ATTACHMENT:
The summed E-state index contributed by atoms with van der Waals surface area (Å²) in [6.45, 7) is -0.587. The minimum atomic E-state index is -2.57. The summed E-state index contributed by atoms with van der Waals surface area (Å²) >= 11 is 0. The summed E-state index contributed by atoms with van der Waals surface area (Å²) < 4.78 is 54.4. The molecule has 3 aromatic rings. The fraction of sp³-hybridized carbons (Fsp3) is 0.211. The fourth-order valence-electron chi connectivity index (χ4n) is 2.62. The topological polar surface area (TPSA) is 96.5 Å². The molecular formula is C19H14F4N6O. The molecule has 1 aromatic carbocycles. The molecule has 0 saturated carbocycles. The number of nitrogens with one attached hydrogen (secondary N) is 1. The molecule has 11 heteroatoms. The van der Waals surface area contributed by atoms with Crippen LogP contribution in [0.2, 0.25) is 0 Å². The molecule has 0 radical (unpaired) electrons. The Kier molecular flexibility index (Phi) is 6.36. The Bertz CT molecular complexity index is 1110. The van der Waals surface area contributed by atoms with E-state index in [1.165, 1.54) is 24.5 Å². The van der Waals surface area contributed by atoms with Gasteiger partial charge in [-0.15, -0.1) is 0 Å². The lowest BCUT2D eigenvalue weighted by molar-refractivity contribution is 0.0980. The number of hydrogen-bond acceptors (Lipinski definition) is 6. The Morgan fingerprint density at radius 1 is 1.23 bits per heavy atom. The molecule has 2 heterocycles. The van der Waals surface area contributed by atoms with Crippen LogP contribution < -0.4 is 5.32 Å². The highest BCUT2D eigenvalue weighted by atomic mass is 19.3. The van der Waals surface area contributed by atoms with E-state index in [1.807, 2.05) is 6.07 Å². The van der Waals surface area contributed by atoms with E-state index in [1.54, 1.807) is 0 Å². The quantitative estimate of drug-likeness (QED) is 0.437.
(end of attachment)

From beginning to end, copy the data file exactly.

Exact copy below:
The summed E-state index contributed by atoms with van der Waals surface area (Å²) in [6.45, 7) is -0.587. The minimum atomic E-state index is -2.57. The summed E-state index contributed by atoms with van der Waals surface area (Å²) >= 11 is 0. The summed E-state index contributed by atoms with van der Waals surface area (Å²) < 4.78 is 54.4. The molecule has 3 aromatic rings. The fraction of sp³-hybridized carbons (Fsp3) is 0.211. The fourth-order valence-electron chi connectivity index (χ4n) is 2.62. The topological polar surface area (TPSA) is 96.5 Å². The molecular formula is C19H14F4N6O. The molecule has 1 aromatic carbocycles. The molecule has 0 saturated carbocycles. The number of nitrogens with one attached hydrogen (secondary N) is 1. The molecule has 11 heteroatoms. The van der Waals surface area contributed by atoms with Crippen LogP contribution in [0.2, 0.25) is 0 Å². The molecule has 0 radical (unpaired) electrons. The Kier molecular flexibility index (Phi) is 6.36. The Bertz CT molecular complexity index is 1110. The van der Waals surface area contributed by atoms with E-state index in [1.165, 1.54) is 24.5 Å². The van der Waals surface area contributed by atoms with Gasteiger partial charge in [-0.15, -0.1) is 0 Å². The lowest BCUT2D eigenvalue weighted by molar-refractivity contribution is 0.0980. The number of hydrogen-bond acceptors (Lipinski definition) is 6. The Morgan fingerprint density at radius 1 is 1.23 bits per heavy atom. The molecule has 2 heterocycles. The van der Waals surface area contributed by atoms with Crippen LogP contribution < -0.4 is 5.32 Å². The highest BCUT2D eigenvalue weighted by atomic mass is 19.3. The van der Waals surface area contributed by atoms with E-state index in [1.807, 2.05) is 6.07 Å². The van der Waals surface area contributed by atoms with E-state index in [1.54, 1.807) is 0 Å². The quantitative estimate of drug-likeness (QED) is 0.437.